Mount Daisen from the West
|Elevation||1,729 m (5,673 ft) |
|Prominence||1,634 m (5,361 ft) |
List of mountains and hills of Japan by height
|Translation||Big Mountain (Japanese)|
|Location||Tottori Prefecture, Japan|
|Parent range||Chūgoku Mountains|
|Mountain type||Complex volcano|
|Last eruption||Estimated 20,000 years ago|
Mount Daisen (大山 Daisen), is a volcanic mountain in Tottori Prefecture, Japan. It has an elevation of 1,729 metres. This mountain is the highest in the Chūgoku region, and the most important volcano on the Daisen volcanic belt: a part of Southwest Honshu volcanic arc, where the Philippine Sea Plate is subducting under the Amurian Plate.
Mount Daisen is a complex volcano, made by repeated volcanic activity over thousands of years. Eruptions in this area started 1.8 million years ago and resulted in Old Daisen some 500,000 years ago. The Mount Daisen of today, New Daisen, resulted from a second group of eruptions which started 50,000 years ago and ended 10,000 years ago in the caldera of Old Daisen. 50,000 years ago, this mountain had a plinian eruption from which volcanic ash can be found as far away as the Tohoku Region of Japan. Daisen is one of the 100 famous mountains in Japan, and also one of the Chūgoku 100 mountains.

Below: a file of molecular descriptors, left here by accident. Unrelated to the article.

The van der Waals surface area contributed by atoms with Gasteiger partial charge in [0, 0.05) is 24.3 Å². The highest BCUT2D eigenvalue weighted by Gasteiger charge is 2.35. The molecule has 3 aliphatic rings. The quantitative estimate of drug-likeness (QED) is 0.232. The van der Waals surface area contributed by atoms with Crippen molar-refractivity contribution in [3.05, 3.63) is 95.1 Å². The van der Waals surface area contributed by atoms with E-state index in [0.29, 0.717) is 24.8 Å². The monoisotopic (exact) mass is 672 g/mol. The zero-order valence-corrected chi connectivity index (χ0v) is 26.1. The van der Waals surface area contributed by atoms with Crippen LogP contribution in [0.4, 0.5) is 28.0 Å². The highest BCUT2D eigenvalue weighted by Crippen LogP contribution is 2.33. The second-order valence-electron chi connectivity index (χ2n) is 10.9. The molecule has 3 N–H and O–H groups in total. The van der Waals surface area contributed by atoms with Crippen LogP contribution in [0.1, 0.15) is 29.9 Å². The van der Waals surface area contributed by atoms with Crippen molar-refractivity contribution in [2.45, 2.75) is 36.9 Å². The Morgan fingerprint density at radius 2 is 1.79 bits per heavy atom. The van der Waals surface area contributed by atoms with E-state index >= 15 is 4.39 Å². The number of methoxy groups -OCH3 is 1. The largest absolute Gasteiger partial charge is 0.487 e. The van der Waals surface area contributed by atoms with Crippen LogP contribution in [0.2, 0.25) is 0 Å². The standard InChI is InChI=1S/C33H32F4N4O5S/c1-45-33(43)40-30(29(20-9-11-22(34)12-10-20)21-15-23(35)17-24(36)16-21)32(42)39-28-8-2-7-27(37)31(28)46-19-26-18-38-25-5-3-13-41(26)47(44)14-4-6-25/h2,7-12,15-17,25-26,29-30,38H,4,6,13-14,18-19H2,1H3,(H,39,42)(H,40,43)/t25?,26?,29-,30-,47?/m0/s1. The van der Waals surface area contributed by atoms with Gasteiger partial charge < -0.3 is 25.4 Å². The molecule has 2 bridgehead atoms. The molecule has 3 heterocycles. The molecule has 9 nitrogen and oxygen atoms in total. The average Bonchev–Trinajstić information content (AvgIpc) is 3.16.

History and religion
Mount Daisen, which stands directly on the Sea of Japan, was regarded as one of the most important mountains for Japanese Shugendō. According to the Izumo Kokudo Fudoki, completed in 733, it was called Ōkami-take, literally, Mountain of the great god.
Climbing the mountain used to be severely prohibited without a selected monk of Daisen-ji, and common people could not access the mountain until the Edo period.
After the 2000 Tottori earthquake, some of Mount Daisen's peaks are on the verge of collapse. It is prohibited to ascend the mountain's highest peak, the Kengamine (1,729 metres (5,673 ft)). Climbers are able to access the Misen Peak (1,709.4 metres (5,608 ft)). The most popular route is from Daisen-ji to the Misen Peak. It takes three hours to reach the summit.
|Wikimedia Commons has media related to Daisen (mountain).|
- Geographical Survey Institute
- Paul Hunt, Hiking in Japan: An Adventurer's Guide to the Mountain Trails, Tokyo, Kodansha International Ltd., 1988. ISBN 0-87011-893-5 and ISBN 4-7700-1393-0 C0075